He chose ... poorly


This would qualify as: Overthinking it.

We spent the last couple of days as a family watching the Indiana Jones movies. Well, the girls saw "Raiders of the Lost Ark" a year or two ago, and they kept asking to see "Temple of Doom" and "The Last Crusade," and I kept putting them off. A friend had told me that she let his young daughter watch Temple of Doom when she was 8 or 9 and she kept having nightmares afterward.

In retrospect I can see why: Temple of Doom wasn't nearly as fun as I remembered it being when I was a kid. It's dark (literally dark; so much of it is in the Temple) and there are a lot of disturbing images in there and it's not nearly as funny as the other two*.

*I am of the belief that there have been three Star Wars movies made, two Godfathers and three Indiana Jones movies. I am developing a concept called "Piximovies" -- it is a blend of my movie expectation scale, where you rank movies based on what you expected, with Pixifoods*, which are foods that tasted good as a child but are disgusting as adults. Piximovies are movies you loved as a kid but the movies have either (1) aged terribly or (2) weren't every really that good in the first place. "Indiana Jones and the Tample of Doom" is my first entry into the Piximovies genre.

*I am putting together an authoritative list of Pixifoods -- please feel free to enter yours in the comments, and Piximovies too if you like -- and I just added Smucker's Goober Brand peanut butter and jelly in a jar to the list. That seemed like SUCH a good idea when I was a kid. For one thing, it seemed a technological breakthrough being able to put both peanut butter and jelly together in one jar. Second, it was a brilliant way to make a sandwich using just one knife (something Michael Schur does anyway). However, I had a Goober sandwich the other day ... let's just say for now that there are, um, problems.

But the point here is not Piximovies or Pixifoods or even the Temple of Doom at all but to ask a simple plot point question from the third movie "The Last Crusade," which DOES age well and is still as fun and awesome as ever. The question -- and if you somehow have not seen Crusade there are about a million spoilers in here -- is this:

Does Elsa purposely choose the wrong Holy Grail for Walter Donovan at the end?

Quick catch-up since you might not have seen the movie last night like we did: Elsa is the best character in Crusade (though Sean Connery as Indy's father is pretty fantastic too). You never quite pin her down. At first, she's a smart and thoroughly not squeamish (man was that Kate Capshaw character in Doom annoying) professor interested in finding the Holy Grail. Then she's Indiana Jones' love interest. Then she's a Nazi who turned out also to be Indiana Jones' father's love interest. Then she's a sensitive academic who cries when she sees books being burned. She lets Indiana Jones go when he comes back to Berlin for his father's diary. Then she's back with the Nazis, watching people get killed with significantly less emotion than she showed over the books. It's clear that her guiding motivation is finding the Grail, and we are left to consider why.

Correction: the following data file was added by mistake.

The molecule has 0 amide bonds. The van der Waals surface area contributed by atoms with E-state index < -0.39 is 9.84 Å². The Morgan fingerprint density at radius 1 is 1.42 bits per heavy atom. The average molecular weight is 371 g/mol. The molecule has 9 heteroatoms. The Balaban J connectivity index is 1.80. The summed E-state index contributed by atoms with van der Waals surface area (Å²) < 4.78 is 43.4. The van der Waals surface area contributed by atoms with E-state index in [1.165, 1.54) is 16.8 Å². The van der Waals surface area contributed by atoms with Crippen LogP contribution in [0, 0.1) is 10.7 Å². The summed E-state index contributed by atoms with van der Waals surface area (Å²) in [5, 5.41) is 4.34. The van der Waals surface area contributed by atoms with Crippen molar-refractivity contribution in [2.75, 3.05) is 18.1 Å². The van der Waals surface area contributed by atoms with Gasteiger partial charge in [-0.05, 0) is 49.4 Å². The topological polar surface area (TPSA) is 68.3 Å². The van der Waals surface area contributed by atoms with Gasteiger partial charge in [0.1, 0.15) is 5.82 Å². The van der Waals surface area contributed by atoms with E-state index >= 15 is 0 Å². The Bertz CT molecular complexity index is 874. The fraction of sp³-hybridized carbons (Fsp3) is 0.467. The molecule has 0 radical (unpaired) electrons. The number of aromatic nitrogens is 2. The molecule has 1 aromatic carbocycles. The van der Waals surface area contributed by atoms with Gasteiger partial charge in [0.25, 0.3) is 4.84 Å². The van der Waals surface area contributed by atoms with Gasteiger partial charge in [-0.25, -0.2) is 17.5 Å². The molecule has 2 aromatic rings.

So, we get to the climactic scene -- Indiana Jones works his way through the three tests (which are, I must say, inspired) and he walks in on the knight who protects the grail. This Knight is not nearly as funny as the French knight in Monty Python, but he's still pretty good. He sees in Indiana Jones a modern knight come to defend the grail. He is trying to end this misunderstanding when Elsa and Donovan walk in -- Donovan is the movie bad guy and his motivations are not cloudy like Elsa's. He's an American who aligned himself with the Nazis for this. He wants everlasting life and all the power that goes with it. He wants the grail.

There are many chalices in the temple, though, and the Knight tells him, and I quote, "You must choose ... but choose wisely. For as the true grail will bring you life, the false grail will bring Spielberg's special effects people to create a gruesome death, not unlike the deaths in the other Indiana Jones movies. Remember when their faces melted after they opened the Ark? It will be like that only perhaps worse. Yeah, choose wisely."